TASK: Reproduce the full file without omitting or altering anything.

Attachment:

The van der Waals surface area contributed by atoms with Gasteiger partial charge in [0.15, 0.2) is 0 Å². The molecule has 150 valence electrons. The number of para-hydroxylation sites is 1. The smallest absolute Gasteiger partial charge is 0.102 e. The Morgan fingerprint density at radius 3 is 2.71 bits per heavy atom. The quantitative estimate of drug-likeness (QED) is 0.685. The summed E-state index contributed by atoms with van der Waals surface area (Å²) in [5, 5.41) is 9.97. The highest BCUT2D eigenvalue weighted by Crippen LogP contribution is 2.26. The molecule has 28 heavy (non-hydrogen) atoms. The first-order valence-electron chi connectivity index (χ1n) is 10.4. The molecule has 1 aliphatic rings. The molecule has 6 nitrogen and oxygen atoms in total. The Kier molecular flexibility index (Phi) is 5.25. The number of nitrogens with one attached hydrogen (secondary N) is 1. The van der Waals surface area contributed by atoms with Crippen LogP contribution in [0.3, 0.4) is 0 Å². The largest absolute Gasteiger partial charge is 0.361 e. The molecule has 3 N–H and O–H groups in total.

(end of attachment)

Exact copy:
The van der Waals surface area contributed by atoms with Gasteiger partial charge in [0.15, 0.2) is 0 Å². The molecule has 150 valence electrons. The number of para-hydroxylation sites is 1. The smallest absolute Gasteiger partial charge is 0.102 e. The Morgan fingerprint density at radius 3 is 2.71 bits per heavy atom. The quantitative estimate of drug-likeness (QED) is 0.685. The summed E-state index contributed by atoms with van der Waals surface area (Å²) in [5, 5.41) is 9.97. The highest BCUT2D eigenvalue weighted by Crippen LogP contribution is 2.26. The molecule has 28 heavy (non-hydrogen) atoms. The first-order valence-electron chi connectivity index (χ1n) is 10.4. The molecule has 1 aliphatic rings. The molecule has 6 nitrogen and oxygen atoms in total. The Kier molecular flexibility index (Phi) is 5.25. The number of nitrogens with one attached hydrogen (secondary N) is 1. The van der Waals surface area contributed by atoms with Crippen LogP contribution in [0.3, 0.4) is 0 Å². The largest absolute Gasteiger partial charge is 0.361 e. The molecule has 3 N–H and O–H groups in total.